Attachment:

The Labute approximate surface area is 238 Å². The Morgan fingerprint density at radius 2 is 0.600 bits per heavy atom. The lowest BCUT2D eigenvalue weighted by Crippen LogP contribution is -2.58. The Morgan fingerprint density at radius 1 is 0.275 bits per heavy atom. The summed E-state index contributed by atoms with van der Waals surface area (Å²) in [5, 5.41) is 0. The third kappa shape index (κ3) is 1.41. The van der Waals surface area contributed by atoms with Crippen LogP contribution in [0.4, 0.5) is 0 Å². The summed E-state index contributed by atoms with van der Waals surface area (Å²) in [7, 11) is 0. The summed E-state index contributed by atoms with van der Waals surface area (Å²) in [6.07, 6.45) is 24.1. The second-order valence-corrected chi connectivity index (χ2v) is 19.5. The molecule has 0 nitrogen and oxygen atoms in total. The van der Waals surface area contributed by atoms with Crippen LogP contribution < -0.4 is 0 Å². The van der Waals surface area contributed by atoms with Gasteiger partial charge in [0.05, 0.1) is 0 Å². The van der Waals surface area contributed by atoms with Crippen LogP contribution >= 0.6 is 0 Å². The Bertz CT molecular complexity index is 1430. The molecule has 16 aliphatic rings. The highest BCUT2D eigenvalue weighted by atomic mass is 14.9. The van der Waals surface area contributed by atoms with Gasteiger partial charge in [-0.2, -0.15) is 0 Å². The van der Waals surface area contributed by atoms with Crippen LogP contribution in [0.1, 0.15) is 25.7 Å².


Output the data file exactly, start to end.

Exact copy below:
The Labute approximate surface area is 238 Å². The Morgan fingerprint density at radius 2 is 0.600 bits per heavy atom. The lowest BCUT2D eigenvalue weighted by Crippen LogP contribution is -2.58. The Morgan fingerprint density at radius 1 is 0.275 bits per heavy atom. The summed E-state index contributed by atoms with van der Waals surface area (Å²) in [5, 5.41) is 0. The third kappa shape index (κ3) is 1.41. The van der Waals surface area contributed by atoms with Crippen LogP contribution in [0.4, 0.5) is 0 Å². The summed E-state index contributed by atoms with van der Waals surface area (Å²) in [7, 11) is 0. The summed E-state index contributed by atoms with van der Waals surface area (Å²) in [6.07, 6.45) is 24.1. The second-order valence-corrected chi connectivity index (χ2v) is 19.5. The molecule has 0 nitrogen and oxygen atoms in total. The van der Waals surface area contributed by atoms with Crippen LogP contribution < -0.4 is 0 Å². The van der Waals surface area contributed by atoms with Gasteiger partial charge in [0.05, 0.1) is 0 Å². The van der Waals surface area contributed by atoms with Crippen LogP contribution >= 0.6 is 0 Å². The Bertz CT molecular complexity index is 1430. The molecule has 16 aliphatic rings. The highest BCUT2D eigenvalue weighted by atomic mass is 14.9. The van der Waals surface area contributed by atoms with Gasteiger partial charge in [-0.2, -0.15) is 0 Å². The van der Waals surface area contributed by atoms with Crippen LogP contribution in [0.1, 0.15) is 25.7 Å².